Creative focus.  There are so many in camera techniques we can use to make the focus used in the image shine and make the image a little more special.  This month we will be exploring as follows:  out of focus, wide aperture, long focal length and specialty lenses.

18/52 - OUT OF FOCUS

An out of focus image is special because the image is out of focus.  Yes!  It's true!  A photographer can intentionally use a lens out of focus!  To get this technique right, it has to look intentional.  It should not be an image that focus just missed on a subject. 


A wide aperture really makes the subject separate from the background.  As a result, the viewer's attention falls on the subject which is in focus.  Remember, the lower the f/stop, the wider the aperture, and the more separation between the subject and the background.  The below image was taken with a 35mm lens set at f/2.8.  Focus falls on the flower, but the blurred background gives us a sense of place without detracting from the flower.


Another way to create separation between subject and background is by using a long focal length.  In the below image, I used a 90mm lens set at f/3.5.  The horizon in the distance is blurred.  In fact, the plant in the background is also blurred due to the focal length and the low f/stop.  The viewer's attention first falls on the plant in the foreground, and then the viewer can explore the soft background for a sense of place.


Another fun way to get creative focus is to use a speciality lens.  Macro lenses take pictures as close to 1:1, so you can focus on the tiniest of details.  Tilt Shift and Lensbaby lenses create an area of focus with a distinct area that is not in focus.  A Lensbaby Sweet will create a more zoom-like blur to the spot that is in focus, whereas a Lensbaby Edge will create sliver of focus.  You can also accomplish creative focus by using a technique called freelensing.  In order to freelens, you separate your lens from the camera and hold it closely in front of the camera.  Tilting it slightly will change where the area of focus will be.  Reversing the lens and shooting this way will create a macro freelens image.  Just remember to set your aperture on the lens, and Nikon users will need to hold open that aperture from closing down.  In the below image, I used a Lensbaby Edge to create the sliver of focus on the beach.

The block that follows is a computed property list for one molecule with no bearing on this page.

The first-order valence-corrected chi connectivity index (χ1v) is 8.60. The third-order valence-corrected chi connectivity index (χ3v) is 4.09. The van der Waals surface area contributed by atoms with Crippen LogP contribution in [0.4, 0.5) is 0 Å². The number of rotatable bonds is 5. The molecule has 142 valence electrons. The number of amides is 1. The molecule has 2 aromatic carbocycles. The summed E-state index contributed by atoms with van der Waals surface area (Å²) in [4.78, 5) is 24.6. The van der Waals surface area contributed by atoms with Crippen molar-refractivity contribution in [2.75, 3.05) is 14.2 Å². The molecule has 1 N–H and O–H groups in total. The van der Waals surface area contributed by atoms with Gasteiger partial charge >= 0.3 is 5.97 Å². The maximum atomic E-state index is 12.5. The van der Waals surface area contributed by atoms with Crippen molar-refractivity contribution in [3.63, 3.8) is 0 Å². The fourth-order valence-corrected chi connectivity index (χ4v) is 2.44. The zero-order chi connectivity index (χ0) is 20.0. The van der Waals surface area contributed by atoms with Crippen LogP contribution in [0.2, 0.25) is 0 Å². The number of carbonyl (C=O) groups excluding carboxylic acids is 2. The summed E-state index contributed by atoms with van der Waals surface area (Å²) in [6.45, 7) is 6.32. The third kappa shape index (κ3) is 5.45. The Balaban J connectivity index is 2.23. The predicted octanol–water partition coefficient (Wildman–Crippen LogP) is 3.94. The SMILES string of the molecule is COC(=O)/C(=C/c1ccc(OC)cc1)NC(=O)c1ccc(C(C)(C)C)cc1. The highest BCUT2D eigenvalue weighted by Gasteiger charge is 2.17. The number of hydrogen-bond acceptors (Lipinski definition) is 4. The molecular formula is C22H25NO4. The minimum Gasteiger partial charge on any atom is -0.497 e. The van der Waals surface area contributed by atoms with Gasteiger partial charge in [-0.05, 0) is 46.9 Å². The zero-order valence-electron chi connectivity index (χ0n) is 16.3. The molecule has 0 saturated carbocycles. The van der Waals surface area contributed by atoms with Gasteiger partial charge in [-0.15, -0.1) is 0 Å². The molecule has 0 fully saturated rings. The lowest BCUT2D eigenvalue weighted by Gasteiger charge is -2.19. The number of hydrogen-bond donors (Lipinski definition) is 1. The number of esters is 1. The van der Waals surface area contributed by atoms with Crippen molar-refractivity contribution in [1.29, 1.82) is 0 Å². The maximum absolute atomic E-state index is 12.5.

22/52 - SEASONS PART 2

And since a new season has begun, show us your season this month!

I hope you found this information helpful.  Please remember to post your images to the appropriate albums on Facebook no later than May 31, 2017.  The albums are located here:  18/52 Out of Focus, 19/52 Wide Aperture, 20/52 Long Focal Length, 21/52 Specialty Lens and 22/52 Seasons Part 2.

I look forward to seeing your work.  

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